City Hall finally provides documents for financial audit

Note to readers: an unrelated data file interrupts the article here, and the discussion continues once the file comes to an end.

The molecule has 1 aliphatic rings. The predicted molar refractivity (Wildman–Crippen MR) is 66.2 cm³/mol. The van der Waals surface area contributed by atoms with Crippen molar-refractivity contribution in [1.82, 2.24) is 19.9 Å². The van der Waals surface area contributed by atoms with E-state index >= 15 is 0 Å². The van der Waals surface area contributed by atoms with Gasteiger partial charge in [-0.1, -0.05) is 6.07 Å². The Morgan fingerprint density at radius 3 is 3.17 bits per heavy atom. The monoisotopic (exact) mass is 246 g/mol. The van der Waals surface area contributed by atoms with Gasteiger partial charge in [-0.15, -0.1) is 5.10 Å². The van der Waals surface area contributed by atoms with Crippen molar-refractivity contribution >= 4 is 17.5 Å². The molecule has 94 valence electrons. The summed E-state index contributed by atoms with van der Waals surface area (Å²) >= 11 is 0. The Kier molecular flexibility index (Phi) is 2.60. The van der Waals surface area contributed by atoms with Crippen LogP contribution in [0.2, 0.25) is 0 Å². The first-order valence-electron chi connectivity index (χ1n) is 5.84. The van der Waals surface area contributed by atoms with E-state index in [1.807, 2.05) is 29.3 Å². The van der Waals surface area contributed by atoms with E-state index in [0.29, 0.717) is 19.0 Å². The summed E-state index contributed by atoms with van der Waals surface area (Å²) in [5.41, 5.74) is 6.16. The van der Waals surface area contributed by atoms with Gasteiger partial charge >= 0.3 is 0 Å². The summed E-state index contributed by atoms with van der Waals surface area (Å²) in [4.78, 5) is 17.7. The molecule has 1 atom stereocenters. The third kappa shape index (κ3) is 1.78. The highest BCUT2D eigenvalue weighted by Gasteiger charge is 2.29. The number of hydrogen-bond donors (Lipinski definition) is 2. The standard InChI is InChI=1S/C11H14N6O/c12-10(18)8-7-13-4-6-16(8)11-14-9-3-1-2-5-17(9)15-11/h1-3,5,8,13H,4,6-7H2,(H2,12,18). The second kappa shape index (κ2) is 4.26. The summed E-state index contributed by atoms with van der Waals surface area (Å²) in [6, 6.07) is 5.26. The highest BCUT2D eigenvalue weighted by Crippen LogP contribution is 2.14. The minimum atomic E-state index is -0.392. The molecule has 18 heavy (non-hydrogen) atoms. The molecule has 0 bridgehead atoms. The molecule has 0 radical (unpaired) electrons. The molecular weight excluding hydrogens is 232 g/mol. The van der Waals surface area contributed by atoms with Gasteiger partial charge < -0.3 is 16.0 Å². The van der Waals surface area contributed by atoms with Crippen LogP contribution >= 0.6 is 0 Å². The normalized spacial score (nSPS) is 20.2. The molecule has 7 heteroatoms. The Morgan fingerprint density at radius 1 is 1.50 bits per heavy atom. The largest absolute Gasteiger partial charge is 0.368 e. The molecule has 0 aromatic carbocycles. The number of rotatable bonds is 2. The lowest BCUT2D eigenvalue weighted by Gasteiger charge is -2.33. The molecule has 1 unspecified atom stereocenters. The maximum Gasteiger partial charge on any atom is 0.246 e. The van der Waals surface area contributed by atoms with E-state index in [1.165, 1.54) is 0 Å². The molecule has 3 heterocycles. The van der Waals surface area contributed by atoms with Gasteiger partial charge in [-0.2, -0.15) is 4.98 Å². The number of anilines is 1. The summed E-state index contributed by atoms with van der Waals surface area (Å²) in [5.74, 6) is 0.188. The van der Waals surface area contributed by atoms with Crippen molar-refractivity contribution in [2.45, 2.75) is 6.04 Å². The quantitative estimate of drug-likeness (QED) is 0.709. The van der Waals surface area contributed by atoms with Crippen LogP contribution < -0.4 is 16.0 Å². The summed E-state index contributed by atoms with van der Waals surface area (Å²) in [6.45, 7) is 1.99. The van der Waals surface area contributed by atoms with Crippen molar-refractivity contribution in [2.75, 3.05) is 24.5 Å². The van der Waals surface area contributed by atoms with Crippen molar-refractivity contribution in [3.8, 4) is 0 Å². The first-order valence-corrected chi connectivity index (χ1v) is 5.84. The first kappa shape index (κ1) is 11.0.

first_imgLess than one month after Acting Town Clerk Sharon Harry-Munroe was sent on administrative leave owing to the alleged failure to submit pertinent information for a forensic audit, these documents were finally submitted.Guyana Times was informed that the new acting Town Clerk, Sherry Jerrick, handed over these documents after being provided with a one-week timeframe to do so. This is after the Audit Office of Guyana had written the Commission, ordering that the documents be provided.At Monday’s statutory meeting, the full Council was briefed by Jerrick about the submission to the Audit Office.Since June, Auditor General Deodat Sharma told this publication that the audit was delayed as a result of the Council’s shortcomings to provide requisite data. He insisted that once it was provided, the forensic assessment could be completed.The decision to conduct an audit stemmed from the alarming findings of the Commission of Inquiry, which exposed financial irregularities and mismanagement at the Council. Lone Commissioner, retired Justice Cecil Kennard had called for the Audit Office of Guyana to conduct a forensic audit into the entity’s management even as officers are being disciplined.Earlier this year, there were reports that City Hall had failed to submit a large percentage of the required documents for the Audit Office to continue the inspection.During the CoI hearings, finance records from the Audit Office were presented by the Audit Manager, Dhanraj Persaud, which showed unaccountability for millions of dollars.As he delved into the matter, Persaud showed that Central Government through the Communities Ministry had supplied funds for city restoration projects at a sum of $300 million in 2015 and in 2016, another $200 million was injected into the initiative which totalled to an overall balance of $500 million.However, when checks were made into the pieces of evidence presented for the expenditure of these projects, $70.489 million was unaccounted for.“For 2016, Council did not produce evidence to account for amount totalling $70.489 million,” he said.It was related that the Mayor and City Council (M&CC) has a history of failing to source records. In the course of six years which dates back to the period from 2006 to 2011, there have been no financial records for the disbursement of monies at City Hall. Additionally, for the year 2005, documents were submitted but an audit could not be completed because the files were “damaged”.Persaud said, “A few documents were submitted [in 2005] but those are the ones that were damaged”.The Audit Manager stood before the Commission, stating that his agency inquired about the absence of the report but no explanation was provided. In 2012, records were damaged but from 2013 to 2015, some amount of files was presented for auditing, from which they were able to inspect and extract information.According to the Auditor General’s 2015 Report, there were several “discrepancies” in the way the sums of money allotted to the City Council had been spent during that year.last_img read more